Hermione Granger from the Harry Potter series by J.K. Rowling Okay, you all knew this was coming. In fact, no list of badass fictional witches can exist without the inclusion of Hermione Granger, by law (or at least common sense). She’s courageous. She’s kind. She’s quick-witted. She’s erudite. She’s always prepared. And of course, her spellwork is impeccable. Unlike the hapless but well-meaning or powerful but evil varieties of witch, Hermione combines all the most admirable qualities a witch could have into one mop-headed package. As much as we love wizarding darling Harry, witchy Hermione is the true star of the series, having saved all their skins and the magical community at large at least once in every book. Sure, she can be a bit of a know-it-all, even a buzzkill, but given how much smarter and more dedicated to any given task she is than pretty much anyone else around, who can blame her?
Mrs. Which from A Wrinkle in Time by Madeleine L'Engle Mrs. Which may not be a witch per se, but she certainly has fun with the "which"/"witch" homophone. An otherworldly (literally) being with an echoing voice and abundant supernatural powers, Mrs. Which could hardly be anything so mundane as a mere earthly witch. Her true form isn’t even human, though it’s unclear what it is; at times she appears to the Murry children as no more than a disembodied light. And yet when she does take human form, when circumstances require it, she once chooses to appear as a classic witch in a pointed hat. Rather appropriate, actually, given her many powers and rather eerie presence.
Morwen from The Enchanted Forest Chronicles by Patricia C. Wrede A passel of stereotypes go along with being a witch, as Mrs. Which well knew. Pointed hats, broomsticks, a hunched posture, a black cat familiar, tattered robes. But just as Cimorene, the independent-minded princess at the heart of the series, refused to be hemmed in by such narrow-minded expectations, Morwen, her witch friend, scoffs at convention and turns up her nose at tradition. Despite the societal expectation that she will have just one cat, a familiar, she fills her house with cats, and she’s made a potion that allows her to understand their thoughts (why doesn’t this exist in real life??). She refuses to wear a pointed hat, or to hunch over, and she prefers to keep her house neat and tidy with normal apples growing in the garden -- not the behaviors of a textbook fairytale witch. Insisting on staying true to yourself rather than conforming might be the most badass quality of all.
White Witch from The Chronicles of Narnia by C.S. Lewis Jadis, also known as the White Witch, might have been evil down to the bone, but she got shit done. Aside from Earth, the only world she encounters in which her magical powers don’t work, Jadis manages to rise to power and eventually gain total dominion over every land in which she’s lived. When her first realm is destroyed, Jadis falls into a charmed sleep until an opportunity arises to find a new kingdom -- Narnia, which she encounters at its birth. She retreats to the north to rebuild her powers, only returning when she’s ready to conquer Narnia and cast it into an eternal winter (but never Christmas!). An army of menacing creatures enforce her laws, and she’s able to punish offenders by turning scofflaws to stone. Jadis is the epitome of the terrifyingly evil witch -- with the political savvy, charm and sorcerous powers to rise above the rest.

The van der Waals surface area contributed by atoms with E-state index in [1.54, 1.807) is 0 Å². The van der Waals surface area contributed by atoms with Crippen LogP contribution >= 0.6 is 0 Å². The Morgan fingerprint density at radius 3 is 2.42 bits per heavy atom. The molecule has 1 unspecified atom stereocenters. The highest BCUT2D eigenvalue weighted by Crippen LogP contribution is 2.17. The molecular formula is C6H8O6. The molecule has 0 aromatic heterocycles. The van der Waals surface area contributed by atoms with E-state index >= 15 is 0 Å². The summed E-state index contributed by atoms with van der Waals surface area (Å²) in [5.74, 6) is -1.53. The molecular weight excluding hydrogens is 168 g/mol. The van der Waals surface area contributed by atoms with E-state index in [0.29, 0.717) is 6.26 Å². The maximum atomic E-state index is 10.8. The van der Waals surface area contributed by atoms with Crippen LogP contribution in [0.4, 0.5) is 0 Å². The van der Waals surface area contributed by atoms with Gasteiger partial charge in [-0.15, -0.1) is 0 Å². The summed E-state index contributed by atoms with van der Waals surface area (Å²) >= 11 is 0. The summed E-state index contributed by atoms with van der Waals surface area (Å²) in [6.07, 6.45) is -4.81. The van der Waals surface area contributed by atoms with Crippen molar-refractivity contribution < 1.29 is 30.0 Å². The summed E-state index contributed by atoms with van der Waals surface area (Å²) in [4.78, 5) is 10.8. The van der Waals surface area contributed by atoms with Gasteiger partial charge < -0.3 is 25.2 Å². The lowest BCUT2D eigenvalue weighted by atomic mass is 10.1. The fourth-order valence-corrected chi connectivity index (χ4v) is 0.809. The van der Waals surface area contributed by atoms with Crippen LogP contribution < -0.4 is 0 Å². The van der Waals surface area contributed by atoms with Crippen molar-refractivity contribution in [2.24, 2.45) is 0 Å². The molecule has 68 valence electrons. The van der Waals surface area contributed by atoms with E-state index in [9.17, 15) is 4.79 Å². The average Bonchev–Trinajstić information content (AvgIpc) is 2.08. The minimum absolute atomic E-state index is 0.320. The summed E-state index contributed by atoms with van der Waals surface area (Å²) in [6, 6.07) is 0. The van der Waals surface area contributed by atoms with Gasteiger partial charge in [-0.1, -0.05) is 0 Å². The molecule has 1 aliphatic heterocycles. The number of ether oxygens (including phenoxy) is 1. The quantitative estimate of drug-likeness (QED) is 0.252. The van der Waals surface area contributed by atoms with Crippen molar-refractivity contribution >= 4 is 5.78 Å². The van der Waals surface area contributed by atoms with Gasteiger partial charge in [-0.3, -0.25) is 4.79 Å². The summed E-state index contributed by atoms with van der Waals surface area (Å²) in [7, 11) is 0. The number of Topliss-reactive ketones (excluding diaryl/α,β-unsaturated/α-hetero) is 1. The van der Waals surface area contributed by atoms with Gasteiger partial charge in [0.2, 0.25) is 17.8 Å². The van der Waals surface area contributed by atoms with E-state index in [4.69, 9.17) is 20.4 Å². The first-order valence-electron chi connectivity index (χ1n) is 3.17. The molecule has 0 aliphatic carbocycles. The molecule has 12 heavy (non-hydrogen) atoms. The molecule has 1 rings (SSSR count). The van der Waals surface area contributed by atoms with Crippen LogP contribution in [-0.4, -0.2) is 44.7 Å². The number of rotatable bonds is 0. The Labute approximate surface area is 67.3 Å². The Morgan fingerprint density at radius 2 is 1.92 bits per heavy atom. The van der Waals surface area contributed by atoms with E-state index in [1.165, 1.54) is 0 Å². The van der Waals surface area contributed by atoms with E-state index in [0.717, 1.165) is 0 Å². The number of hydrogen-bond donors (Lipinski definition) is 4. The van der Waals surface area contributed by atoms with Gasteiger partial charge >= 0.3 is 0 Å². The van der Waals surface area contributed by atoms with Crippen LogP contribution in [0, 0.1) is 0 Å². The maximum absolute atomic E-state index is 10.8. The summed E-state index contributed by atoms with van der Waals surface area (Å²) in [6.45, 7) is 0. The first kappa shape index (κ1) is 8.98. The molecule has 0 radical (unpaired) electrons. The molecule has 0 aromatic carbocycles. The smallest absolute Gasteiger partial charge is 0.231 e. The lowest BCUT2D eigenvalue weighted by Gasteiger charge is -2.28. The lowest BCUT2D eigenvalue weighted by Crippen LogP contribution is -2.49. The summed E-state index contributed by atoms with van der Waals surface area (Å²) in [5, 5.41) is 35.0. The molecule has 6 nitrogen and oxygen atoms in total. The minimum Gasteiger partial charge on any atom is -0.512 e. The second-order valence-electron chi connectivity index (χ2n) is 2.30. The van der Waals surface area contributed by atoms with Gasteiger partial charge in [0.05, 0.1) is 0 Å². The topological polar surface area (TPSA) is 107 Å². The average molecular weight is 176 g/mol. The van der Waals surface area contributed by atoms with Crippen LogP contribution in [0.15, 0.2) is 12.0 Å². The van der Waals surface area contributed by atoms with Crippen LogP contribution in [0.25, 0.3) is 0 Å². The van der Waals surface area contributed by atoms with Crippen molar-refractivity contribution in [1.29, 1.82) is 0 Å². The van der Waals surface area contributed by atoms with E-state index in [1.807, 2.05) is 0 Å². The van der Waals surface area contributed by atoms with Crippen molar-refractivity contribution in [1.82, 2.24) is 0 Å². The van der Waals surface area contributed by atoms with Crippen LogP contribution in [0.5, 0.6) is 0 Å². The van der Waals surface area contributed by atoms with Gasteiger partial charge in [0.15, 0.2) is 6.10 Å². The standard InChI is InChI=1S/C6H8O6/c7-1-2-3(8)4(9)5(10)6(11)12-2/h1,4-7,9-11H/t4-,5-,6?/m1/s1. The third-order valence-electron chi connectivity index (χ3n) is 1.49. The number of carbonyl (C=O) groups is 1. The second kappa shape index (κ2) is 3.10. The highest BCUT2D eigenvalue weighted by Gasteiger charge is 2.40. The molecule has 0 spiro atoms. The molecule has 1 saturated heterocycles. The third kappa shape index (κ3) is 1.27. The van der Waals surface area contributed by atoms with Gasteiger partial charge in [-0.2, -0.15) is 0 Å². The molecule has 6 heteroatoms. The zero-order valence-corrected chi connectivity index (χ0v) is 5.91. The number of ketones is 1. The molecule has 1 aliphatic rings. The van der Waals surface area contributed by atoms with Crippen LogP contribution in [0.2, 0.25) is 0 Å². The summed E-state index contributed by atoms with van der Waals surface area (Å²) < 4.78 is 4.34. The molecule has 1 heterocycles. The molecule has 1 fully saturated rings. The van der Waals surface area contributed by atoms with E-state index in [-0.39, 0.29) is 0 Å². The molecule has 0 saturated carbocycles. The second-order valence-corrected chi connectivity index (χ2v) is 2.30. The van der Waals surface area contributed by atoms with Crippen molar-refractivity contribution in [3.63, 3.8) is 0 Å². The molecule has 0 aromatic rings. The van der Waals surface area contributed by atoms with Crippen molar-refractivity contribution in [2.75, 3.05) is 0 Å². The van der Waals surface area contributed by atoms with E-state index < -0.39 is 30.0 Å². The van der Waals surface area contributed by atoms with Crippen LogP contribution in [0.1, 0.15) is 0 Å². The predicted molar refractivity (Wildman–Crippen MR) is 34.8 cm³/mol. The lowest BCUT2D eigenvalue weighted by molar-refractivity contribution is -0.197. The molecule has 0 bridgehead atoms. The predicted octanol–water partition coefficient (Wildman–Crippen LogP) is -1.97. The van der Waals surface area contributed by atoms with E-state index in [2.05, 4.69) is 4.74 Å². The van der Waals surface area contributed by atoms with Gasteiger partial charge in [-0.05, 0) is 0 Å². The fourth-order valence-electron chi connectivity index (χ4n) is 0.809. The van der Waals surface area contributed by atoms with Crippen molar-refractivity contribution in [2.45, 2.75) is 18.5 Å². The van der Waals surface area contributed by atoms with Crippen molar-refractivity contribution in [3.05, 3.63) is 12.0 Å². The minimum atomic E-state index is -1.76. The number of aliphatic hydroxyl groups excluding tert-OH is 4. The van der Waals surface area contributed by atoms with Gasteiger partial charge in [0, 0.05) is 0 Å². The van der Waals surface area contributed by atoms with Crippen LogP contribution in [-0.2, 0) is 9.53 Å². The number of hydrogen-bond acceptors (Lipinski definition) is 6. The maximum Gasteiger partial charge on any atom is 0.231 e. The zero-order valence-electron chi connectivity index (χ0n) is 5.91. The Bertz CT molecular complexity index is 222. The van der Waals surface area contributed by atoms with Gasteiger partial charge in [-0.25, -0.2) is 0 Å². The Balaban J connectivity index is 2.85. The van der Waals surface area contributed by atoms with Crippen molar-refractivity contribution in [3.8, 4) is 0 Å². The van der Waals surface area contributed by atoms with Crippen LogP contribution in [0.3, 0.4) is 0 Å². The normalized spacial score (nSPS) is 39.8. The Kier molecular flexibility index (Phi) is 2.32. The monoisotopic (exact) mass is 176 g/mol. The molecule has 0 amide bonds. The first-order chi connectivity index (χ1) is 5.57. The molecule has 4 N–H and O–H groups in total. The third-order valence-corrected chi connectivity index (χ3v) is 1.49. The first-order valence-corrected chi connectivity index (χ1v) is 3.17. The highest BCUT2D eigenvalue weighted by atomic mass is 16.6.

Witches from The Witches by Roald Dahl It’s one thing to reimagine vampires to make them infinitely more glamorous (sparkly, say?), but Roald Dahl goes in rather the opposite direction with his subversion of the witch trope in The Witches. They’re just as evil and far more insidious than the cartoonishly green and warty variety; though they not really human, they’re able to disguise their telling traits relatively easily. They have toeless feet that they hide in pointy shoes, bald heads that they cover with wigs, and claws that they conceal with gloves -- even in the summer. Most disturbing of all, these witches work by turning children into vermin or livestock so their own family will attack them, not realizing what they’re doing. These witches aren’t admirable or endearing, but Dahl knows how to make an old horror trope viscerally frightening once again. Say what you will about the witches of The Witches -- they’re genuinely horrifying.
Agnes Nutter from Good Omens: The Nice and Accurate Prophecies of Agnes Nutter, Witch by Terry Pratchett and Neil Gaiman Agnes puts a comical spin on the tragic figure of Cassandra, the prophetess who was cursed with the power of accurate prophecies no one believed. Good Omens charts the arrival on earth of the Antichrist, in the person of a rather ordinary young boy, and the ensuing chaos -- all of which was predicted centuries before by Agnes in a book called The Nice and Accurate Prophecies of Agnes Nutter, Witch. The book sold poorly (perhaps because of, rather than in spite of, the plodding precision and accuracy of the forecasts), and Agnes was eventually burned at the stake, a fate she herself foretold and prepared for by packing her clothes with explosives that killed her executioners along with her. Bold, caustic, and possessed of an unerring inner eye that foresaw all the boring events that would come to pass, Agnes did the entire witching profession proud.